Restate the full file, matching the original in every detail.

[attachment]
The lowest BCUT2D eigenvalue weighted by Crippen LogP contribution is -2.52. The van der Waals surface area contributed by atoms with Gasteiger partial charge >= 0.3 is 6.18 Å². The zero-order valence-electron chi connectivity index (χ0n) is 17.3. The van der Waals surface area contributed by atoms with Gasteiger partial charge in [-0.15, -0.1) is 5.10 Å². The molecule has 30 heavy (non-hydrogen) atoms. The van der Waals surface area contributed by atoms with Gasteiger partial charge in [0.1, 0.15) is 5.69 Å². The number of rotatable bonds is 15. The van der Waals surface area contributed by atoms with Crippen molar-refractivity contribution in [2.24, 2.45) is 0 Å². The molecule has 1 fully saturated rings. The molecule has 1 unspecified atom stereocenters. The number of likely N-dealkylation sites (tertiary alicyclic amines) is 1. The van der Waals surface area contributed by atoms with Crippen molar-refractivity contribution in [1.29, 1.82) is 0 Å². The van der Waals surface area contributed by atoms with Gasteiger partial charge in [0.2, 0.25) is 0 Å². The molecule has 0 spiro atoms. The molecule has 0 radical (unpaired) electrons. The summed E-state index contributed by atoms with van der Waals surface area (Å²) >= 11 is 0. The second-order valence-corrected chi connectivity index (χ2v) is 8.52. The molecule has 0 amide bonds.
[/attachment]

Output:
The lowest BCUT2D eigenvalue weighted by Crippen LogP contribution is -2.52. The van der Waals surface area contributed by atoms with Gasteiger partial charge >= 0.3 is 6.18 Å². The zero-order valence-electron chi connectivity index (χ0n) is 17.3. The van der Waals surface area contributed by atoms with Gasteiger partial charge in [-0.15, -0.1) is 5.10 Å². The molecule has 30 heavy (non-hydrogen) atoms. The van der Waals surface area contributed by atoms with Gasteiger partial charge in [0.1, 0.15) is 5.69 Å². The number of rotatable bonds is 15. The van der Waals surface area contributed by atoms with Crippen molar-refractivity contribution in [2.24, 2.45) is 0 Å². The molecule has 1 fully saturated rings. The molecule has 1 unspecified atom stereocenters. The number of likely N-dealkylation sites (tertiary alicyclic amines) is 1. The van der Waals surface area contributed by atoms with Crippen molar-refractivity contribution in [1.29, 1.82) is 0 Å². The van der Waals surface area contributed by atoms with Gasteiger partial charge in [0.2, 0.25) is 0 Å². The molecule has 0 spiro atoms. The molecule has 0 radical (unpaired) electrons. The summed E-state index contributed by atoms with van der Waals surface area (Å²) >= 11 is 0. The second-order valence-corrected chi connectivity index (χ2v) is 8.52. The molecule has 0 amide bonds.